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Josh Marshall

Josh Marshall is editor and publisher of TalkingPointsMemo.com.

Articles by Josh

A TPM Reader who is an academic and asks to remain anonymous sends along this note responding to the Kipnis story. I think the point about the demographic nature of the battle, though certainly far from the entirety of the battle, is an apt point.

I will say that I'm under no pressure at my own campus or in my own field.

But the broader tension-- amplified by social media and blogs-- is very real. A lot of hurt feelings, as the establishment figures like Kipnis are liberals, even leftists.

And needless to say, the fight is as demographic as it is ideological. The insurgents tend to be younger, gayer, browner, more female, etc. Conversely, establishment figures tend to be older, more male, and more Jewish.

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You may have seen some mention of the now-apparently-concluded Laura Kipnis saga at Northwestern University. If you haven't, here's the quick gist: A couple months back, Kipnis, a Professor of Radio, TV and Film at Northwestern, wrote an article in the Chronicle of Higher Education, lampooning and denouncing what she views as the 'sexual paranoia' now reigning on college campuses, spreading out into the society at large and creating a broader climate of adult infantilization captured by new phrases like 'trigger warnings', 'safe spaces' and the like. This created a good bit of controversy and debate, unsurprisingly. It also spurred a protest at Northwestern in which student activists demanded that the administration publicly reject Kipnis's views and reaffirm its support for its own policies on sexual harassment and assault.

Then, in response, at least two students at Northwestern filed Title IX complaints against Kipnis - alleging that her essay constituted retaliation against students whose sexual abuse or assault claims she described in passing in the essay. The University did in fact open such an investigation, complete with a contract with an outside law firm to conduct the investigation, which was entirely based on the article in question and a single tweet Kipnis tweeted to support the same article.

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Remember how in the faltering days of John McCain's 2008 campaign he grabbed on to the Russo-Georgian War as a harbinger of a new Cold War and boldly declared that "We Are All Georgians Now"? Well, even the Georgians aren't Georgians now. Or at least not Georgia's then-President Mikheil Saakashvili. The last we heard of him he was living in "self-imposed exile" as a Brooklyn hipster after getting run out of the country and charged with various crimes. But now he's back in the action. He's renounced his Georgian citizenship to be appointed governor of the Odessa region of Ukraine.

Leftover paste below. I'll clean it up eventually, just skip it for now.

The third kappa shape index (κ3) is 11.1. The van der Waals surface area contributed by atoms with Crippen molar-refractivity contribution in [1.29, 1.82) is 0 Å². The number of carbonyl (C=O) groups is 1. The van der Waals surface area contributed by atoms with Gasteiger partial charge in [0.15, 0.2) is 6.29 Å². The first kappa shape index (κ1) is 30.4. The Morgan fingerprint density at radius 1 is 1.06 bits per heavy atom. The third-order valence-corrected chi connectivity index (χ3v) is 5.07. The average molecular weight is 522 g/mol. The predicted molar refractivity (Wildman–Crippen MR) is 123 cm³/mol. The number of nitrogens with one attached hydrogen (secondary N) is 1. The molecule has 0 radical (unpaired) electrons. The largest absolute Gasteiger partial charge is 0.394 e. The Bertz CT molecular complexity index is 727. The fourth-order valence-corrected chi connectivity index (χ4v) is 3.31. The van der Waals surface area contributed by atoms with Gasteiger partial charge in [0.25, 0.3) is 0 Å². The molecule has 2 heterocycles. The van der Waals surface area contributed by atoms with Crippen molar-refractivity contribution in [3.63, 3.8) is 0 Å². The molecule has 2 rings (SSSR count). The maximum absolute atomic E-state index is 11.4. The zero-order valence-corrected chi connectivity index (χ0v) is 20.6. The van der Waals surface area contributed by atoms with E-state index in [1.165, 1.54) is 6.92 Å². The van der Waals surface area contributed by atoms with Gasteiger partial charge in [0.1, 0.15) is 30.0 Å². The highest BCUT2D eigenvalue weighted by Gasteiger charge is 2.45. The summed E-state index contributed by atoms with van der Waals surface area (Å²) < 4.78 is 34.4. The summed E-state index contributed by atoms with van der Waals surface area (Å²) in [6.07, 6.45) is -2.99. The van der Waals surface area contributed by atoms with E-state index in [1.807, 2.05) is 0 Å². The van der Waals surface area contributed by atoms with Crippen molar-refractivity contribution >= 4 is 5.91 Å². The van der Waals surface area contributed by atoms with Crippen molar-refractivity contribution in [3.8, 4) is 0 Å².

Tonight the Wall Street Journal has a fascinating look something we may soon hear a lot more about in a very rushed and chaotic fashion. Last month, an outfit called the Milbank Memorial Fund (as best I can tell a relatively non-ideological foundation focused on health care policy) held a secret one day meeting in Chicago for officials from states who may suddenly find their citizens cut off from Obamacare health care insurance subsidies because of the new GOP challenge to the law.

The verdict. Basically that they're screwed.

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We're now seeing the on-rush of what we might call for lack of a better word the "why not" or WTF candidates of the 2016 GOP race. Lindsey Graham's entry into the race makes it basically certain. But it's hard to see how Mike Huckabee, Rick Santorum aren't more or less in the same category. Certainly every cycle has a few of these folks - either there to make a point, increase name recognition or simply on an ego trip that no one had desire or ability to intervene to stop. But does Lindsey Graham have issues that Ted Cruz or Marco Rubio can't raise for him? And what does Rick Santorum need to get in the mix? Is Mike Huckabee going to drive up his name recognition for a 2024 run?

Guy who held a Muhammad cartoon contest in front of the Mosque attended by the two guys who wanted to shoot up the Geller Muhammad cartoon contest in Garland, Texas, has now launched a GoFundMe page to raise $10 million "to protect his family."

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